The algorithm successfully detects and tracks 11 objects (5 teammates, 5 opponents, and 1 ball) at 30 frames a second. The algorithm determines the position and orientation for the robots. In addition, a Kalman-Bucy filter (Kalman and Bucy 1961) is used as a predictor of the ball's trajectory. This prediction is an integral factor in our robots' control and strategic decisions. Before developing strategic behaviors, the robots need a general control mechanism.
The simulator, acting as a server, accepts action commands from fully distributed clients (agents) throughout a 100-millisecond cycle and then updates the world state all at once at the end of the cycle. Agents receive sensory perceptions from the simulator asynchronously and at unpredictable intervals. We view robotic soccer as an example of a periodic team synchronization (PTS) domain. We define PTS domains as domains with the following characteristics: There is a team of autonomous agents A that collaborate toward the achievement of a joint long-term goal G. Periodically, the team can synchronize with no restrictions on communication: The agents can in effect inform each other of their entire internal states and decision-making mechanisms with no adverse effects on the achievement of G. These periods of full communication can be thought of as times at which the team is "offline."
The CMUNITED-98 simulator team became the 1998 RoboCup simulator league champion by winning all 8 of its games, outscoring opponents by a total of 66-0. CMUNITED-98 builds on the successful cmunited-97 implementation but also improves on it in many ways. This article gives an overview of the cmunited-98 agent skill and multiagent coordination strategies, emphasizing the recent improvements.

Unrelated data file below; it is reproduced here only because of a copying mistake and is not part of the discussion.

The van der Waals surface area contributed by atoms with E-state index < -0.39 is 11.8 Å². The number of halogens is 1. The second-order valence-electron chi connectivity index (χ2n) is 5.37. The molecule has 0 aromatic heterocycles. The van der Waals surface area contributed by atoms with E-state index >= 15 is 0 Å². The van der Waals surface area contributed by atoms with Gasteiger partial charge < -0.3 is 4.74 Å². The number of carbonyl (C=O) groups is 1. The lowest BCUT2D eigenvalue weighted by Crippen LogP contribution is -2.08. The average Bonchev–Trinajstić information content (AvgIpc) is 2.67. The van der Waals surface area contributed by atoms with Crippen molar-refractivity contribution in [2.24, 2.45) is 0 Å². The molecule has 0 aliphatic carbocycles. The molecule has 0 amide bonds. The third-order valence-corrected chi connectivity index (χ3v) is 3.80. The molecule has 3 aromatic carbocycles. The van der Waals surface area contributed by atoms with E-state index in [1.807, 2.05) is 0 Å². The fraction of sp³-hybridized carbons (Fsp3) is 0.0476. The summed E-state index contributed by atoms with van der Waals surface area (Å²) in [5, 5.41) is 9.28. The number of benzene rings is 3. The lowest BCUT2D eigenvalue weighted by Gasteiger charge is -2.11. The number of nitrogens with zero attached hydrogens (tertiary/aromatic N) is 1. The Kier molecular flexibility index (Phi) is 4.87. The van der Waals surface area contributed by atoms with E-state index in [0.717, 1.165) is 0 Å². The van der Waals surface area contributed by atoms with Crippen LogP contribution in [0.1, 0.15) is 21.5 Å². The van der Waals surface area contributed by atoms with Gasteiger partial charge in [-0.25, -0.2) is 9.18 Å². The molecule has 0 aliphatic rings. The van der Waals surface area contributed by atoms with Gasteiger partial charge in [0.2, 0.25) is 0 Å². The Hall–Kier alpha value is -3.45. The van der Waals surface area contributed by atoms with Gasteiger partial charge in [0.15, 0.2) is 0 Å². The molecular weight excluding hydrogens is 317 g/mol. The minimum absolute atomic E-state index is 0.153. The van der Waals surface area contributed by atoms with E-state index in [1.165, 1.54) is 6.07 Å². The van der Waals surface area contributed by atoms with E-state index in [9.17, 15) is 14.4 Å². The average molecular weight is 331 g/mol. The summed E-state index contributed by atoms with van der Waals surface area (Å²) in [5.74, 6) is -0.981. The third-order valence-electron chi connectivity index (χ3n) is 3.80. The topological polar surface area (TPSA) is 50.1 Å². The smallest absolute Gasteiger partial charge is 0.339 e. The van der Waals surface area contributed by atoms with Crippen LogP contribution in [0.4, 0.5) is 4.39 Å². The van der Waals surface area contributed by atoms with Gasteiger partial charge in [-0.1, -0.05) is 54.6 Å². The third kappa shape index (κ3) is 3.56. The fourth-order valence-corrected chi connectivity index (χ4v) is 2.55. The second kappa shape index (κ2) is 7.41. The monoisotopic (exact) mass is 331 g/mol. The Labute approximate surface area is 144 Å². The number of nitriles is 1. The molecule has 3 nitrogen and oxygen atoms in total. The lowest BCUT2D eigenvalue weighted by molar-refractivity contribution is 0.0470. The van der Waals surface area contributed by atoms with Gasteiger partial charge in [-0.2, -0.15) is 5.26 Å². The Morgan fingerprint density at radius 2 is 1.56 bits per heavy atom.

Robotic soccer is a challenging research domain that involves multiple agents that need to collaborate in an adversarial environment to achieve specific objectives. Robotic soccer is an example of such complex tasks for which multiple agents need to collaborate in an adversarial environment to achieve specific objectives. Robotic soccer offers a challenging research domain to investigate a large spectrum of issues relevant to the development of complete autonomous agents (Asada et al. 1998; Kitano, Tambe, et al. 1997). The fast-paced nature of the domain necessitates real-time sensing coupled with quick behaving and decision making. The behaviors and decision-making processes can range from the most simple reactive behaviors, such as moving directly toward the ball, to arbitrarily complex reasoning procedures that take into account the actions and perceived strategies of teammates and opponents.
Robotic soccer is a challenging research domain that involves multiple agents that need to collaborate in an adversarial environment to achieve specific objectives. In this article, we describe CMUNITED, the team of small robotic agents that we developed to enter the RoboCup-97 competition. We designed and built the robotic agents, devised the appropriate vision algorithm, and developed and implemented algorithms for strategic collaboration between the robots in an uncertain and dynamic environment. The robots can organize themselves in formations, hold specific roles, and pursue their goals. In game situations, they have demonstrated their collaborative behaviors on multiple occasions. We present an overview of the vision-processing algorithm that successfully tracks multiple moving objects and predicts trajectories. The article then focuses on the agent behaviors, ranging from low-level individual behaviors to coordinated, strategic team behaviors. CMUNITED won the RoboCup-97 small-robot competition at the Fifteenth International Joint Conference on Artificial Intelligence in Nagoya, Japan.